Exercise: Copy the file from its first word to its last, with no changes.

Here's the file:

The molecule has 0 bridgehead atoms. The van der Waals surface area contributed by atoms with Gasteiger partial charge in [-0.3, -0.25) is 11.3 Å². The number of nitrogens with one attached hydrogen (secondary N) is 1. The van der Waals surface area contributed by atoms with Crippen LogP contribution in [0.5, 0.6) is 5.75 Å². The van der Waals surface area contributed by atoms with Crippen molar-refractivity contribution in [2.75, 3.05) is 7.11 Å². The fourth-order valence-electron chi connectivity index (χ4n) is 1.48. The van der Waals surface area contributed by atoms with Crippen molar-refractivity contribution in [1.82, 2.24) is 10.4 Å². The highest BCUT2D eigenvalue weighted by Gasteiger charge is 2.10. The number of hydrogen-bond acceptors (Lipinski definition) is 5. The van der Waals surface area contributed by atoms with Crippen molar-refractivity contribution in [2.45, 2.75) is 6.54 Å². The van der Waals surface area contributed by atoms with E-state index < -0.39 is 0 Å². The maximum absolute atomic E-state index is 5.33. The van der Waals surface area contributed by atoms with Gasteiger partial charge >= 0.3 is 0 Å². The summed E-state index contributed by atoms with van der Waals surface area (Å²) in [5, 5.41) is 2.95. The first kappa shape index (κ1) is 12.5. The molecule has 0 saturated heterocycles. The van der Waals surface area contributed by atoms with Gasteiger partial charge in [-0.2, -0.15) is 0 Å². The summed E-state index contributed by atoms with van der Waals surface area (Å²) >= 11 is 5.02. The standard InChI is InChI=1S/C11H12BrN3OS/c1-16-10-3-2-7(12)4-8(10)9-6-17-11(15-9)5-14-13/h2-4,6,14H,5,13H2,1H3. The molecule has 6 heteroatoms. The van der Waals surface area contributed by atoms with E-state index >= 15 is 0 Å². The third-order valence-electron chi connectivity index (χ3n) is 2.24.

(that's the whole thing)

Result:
The molecule has 0 bridgehead atoms. The van der Waals surface area contributed by atoms with Gasteiger partial charge in [-0.3, -0.25) is 11.3 Å². The number of nitrogens with one attached hydrogen (secondary N) is 1. The van der Waals surface area contributed by atoms with Crippen LogP contribution in [0.5, 0.6) is 5.75 Å². The van der Waals surface area contributed by atoms with Crippen molar-refractivity contribution in [2.75, 3.05) is 7.11 Å². The fourth-order valence-electron chi connectivity index (χ4n) is 1.48. The van der Waals surface area contributed by atoms with Crippen molar-refractivity contribution in [1.82, 2.24) is 10.4 Å². The highest BCUT2D eigenvalue weighted by Gasteiger charge is 2.10. The number of hydrogen-bond acceptors (Lipinski definition) is 5. The van der Waals surface area contributed by atoms with Crippen molar-refractivity contribution in [2.45, 2.75) is 6.54 Å². The van der Waals surface area contributed by atoms with E-state index < -0.39 is 0 Å². The maximum absolute atomic E-state index is 5.33. The van der Waals surface area contributed by atoms with Gasteiger partial charge >= 0.3 is 0 Å². The summed E-state index contributed by atoms with van der Waals surface area (Å²) in [5, 5.41) is 2.95. The first kappa shape index (κ1) is 12.5. The molecule has 0 saturated heterocycles. The van der Waals surface area contributed by atoms with Gasteiger partial charge in [-0.2, -0.15) is 0 Å². The summed E-state index contributed by atoms with van der Waals surface area (Å²) >= 11 is 5.02. The standard InChI is InChI=1S/C11H12BrN3OS/c1-16-10-3-2-7(12)4-8(10)9-6-17-11(15-9)5-14-13/h2-4,6,14H,5,13H2,1H3. The molecule has 6 heteroatoms. The van der Waals surface area contributed by atoms with E-state index >= 15 is 0 Å². The third-order valence-electron chi connectivity index (χ3n) is 2.24.